It’s a triumphant moment. Everything stops and you forget how much you hate this movie. The soaring ballad is an ode to her hometown, Husavik, and the life she and Lars could have together.

But it’s not an earnest love song, it’s also a huge character moment, speaking to Sigrit’s desires and talent. When she hits the “speorg note”, which the film has already said you can only do when you’re at your truest self, you’re crying.

EUROVISION SONG CONTEST: The Story of Fire Saga - Rachel McAdams as Sigrit Ericksdottir, Will Ferrell as Lars Erickssong. Credit Aidan Monaghan/NETFLIX  2020
Rachel McAdams didn’t sing the actual song, she was dubbed by Swedish artist Molly Sanden. Credit: Aidan Monaghan/Netflix

That’s what the best Oscars original songs should be, one that doesn’t just capture the spirit of the film, or, in Eurovision’s case, what its spirit should be, but also plays a crucial part in the actual narrative.

Here, the final act hangs on Husavik and drives all the story and character beats. The song is better than the film.

Husavik was beaten at the Oscars by Fight for You by H.E.R. for Judas and the Black Messiah, the historical drama about the betrayal and death of Black Panther leader Fred Hampton. By every measure, Judas is a better film than Eurovision, but Fight for You is not a better song for a movie than Husavik.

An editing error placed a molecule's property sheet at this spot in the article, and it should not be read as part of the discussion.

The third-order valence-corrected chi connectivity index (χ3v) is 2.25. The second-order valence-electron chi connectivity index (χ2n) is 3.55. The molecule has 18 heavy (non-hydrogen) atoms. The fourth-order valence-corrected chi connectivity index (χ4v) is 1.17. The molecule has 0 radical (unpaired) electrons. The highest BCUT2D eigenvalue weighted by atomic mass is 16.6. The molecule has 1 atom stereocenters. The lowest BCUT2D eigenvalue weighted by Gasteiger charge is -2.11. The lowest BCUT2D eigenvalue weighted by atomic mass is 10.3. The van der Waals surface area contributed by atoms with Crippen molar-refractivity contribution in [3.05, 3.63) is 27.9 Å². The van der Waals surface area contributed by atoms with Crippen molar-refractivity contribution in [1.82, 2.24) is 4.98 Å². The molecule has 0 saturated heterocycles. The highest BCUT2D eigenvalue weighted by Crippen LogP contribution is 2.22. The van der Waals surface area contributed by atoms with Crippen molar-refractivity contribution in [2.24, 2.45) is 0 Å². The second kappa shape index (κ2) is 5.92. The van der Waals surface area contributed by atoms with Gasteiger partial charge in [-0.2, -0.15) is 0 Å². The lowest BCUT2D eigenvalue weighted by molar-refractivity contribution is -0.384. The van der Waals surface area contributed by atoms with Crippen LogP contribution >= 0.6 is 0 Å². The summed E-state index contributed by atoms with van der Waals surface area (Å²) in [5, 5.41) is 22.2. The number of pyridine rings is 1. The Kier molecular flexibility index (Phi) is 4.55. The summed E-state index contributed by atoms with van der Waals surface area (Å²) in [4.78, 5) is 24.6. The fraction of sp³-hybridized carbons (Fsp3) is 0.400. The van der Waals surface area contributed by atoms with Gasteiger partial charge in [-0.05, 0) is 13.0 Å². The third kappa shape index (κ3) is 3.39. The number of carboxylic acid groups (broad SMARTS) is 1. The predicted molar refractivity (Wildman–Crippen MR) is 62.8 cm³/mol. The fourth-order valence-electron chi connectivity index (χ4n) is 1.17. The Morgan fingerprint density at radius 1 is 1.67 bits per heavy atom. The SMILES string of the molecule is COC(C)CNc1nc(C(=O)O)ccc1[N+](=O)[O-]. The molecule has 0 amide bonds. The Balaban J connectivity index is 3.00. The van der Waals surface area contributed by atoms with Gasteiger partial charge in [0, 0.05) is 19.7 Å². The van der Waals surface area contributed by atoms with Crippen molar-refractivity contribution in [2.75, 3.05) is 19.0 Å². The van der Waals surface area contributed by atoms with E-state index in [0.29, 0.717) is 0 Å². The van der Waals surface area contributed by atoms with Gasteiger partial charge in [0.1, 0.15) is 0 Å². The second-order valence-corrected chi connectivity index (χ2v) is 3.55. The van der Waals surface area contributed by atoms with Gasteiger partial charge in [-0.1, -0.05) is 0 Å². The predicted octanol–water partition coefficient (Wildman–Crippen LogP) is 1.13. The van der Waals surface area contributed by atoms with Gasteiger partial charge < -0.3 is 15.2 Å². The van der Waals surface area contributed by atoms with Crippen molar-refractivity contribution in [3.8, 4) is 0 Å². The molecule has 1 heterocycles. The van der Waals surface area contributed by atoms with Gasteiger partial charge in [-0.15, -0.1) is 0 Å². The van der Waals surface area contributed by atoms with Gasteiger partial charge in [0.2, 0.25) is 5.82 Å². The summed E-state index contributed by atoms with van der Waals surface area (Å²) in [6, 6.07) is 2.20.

Fight for You is a rousing anthem about the oppression of black communities in the US and it is, as a standalone song, a great one. But it plays over Judas’ closing credits, it’s not integrated into the film. And the movie would not suffer if it wasn’t there.

That’s not a hard and fast rule. John Legend and Common’s Glory was technically played out over the closing credits of Selma, but it was laid over images from the movie about the civil rights voting rights marches led by Martin Luther King Jr, and it met the moment of the film.

Bradley Cooper and Lady Gaga in "A Star is Born." (Neal Preston/Warner Brothers/TNS)
Bradley Cooper and Lady Gaga in A Star is Born. Credit: Neal Preston/Warner Bros

Sampling some of the other original song winners this century and you see works such as Shallow from A Star is Born. That song is crucial to the film. Bradley Cooper and Lady Gaga’s characters sing the piece during a moment when the two are coming together both romantically and creatively. It’s part of the storytelling.

There’s also the song Falling Slowly from Once, a small Irish film about buskers in Dublin. They fall in love while learning and performing the song. It’s tender and beautiful and, again, tied into the story.

And, of course, there’s Remember Me from Coco, a Pixar movie about a young Mexican boy who accidentally crosses over to the Land of the Dead and seeks help from his ancestors. Key to his journey is trying to connect his love of music with his family’s buried past.

Remember Me is a recurring motif throughout the film, which touches on themes of memory, legacy and everything we inherit from our family. It’s a heartwrenching song that is arranged and sung differently at different points, and if you didn’t cry when Grandma Coco starts to sing her father’s song, then you may actually be dead inside. For reals.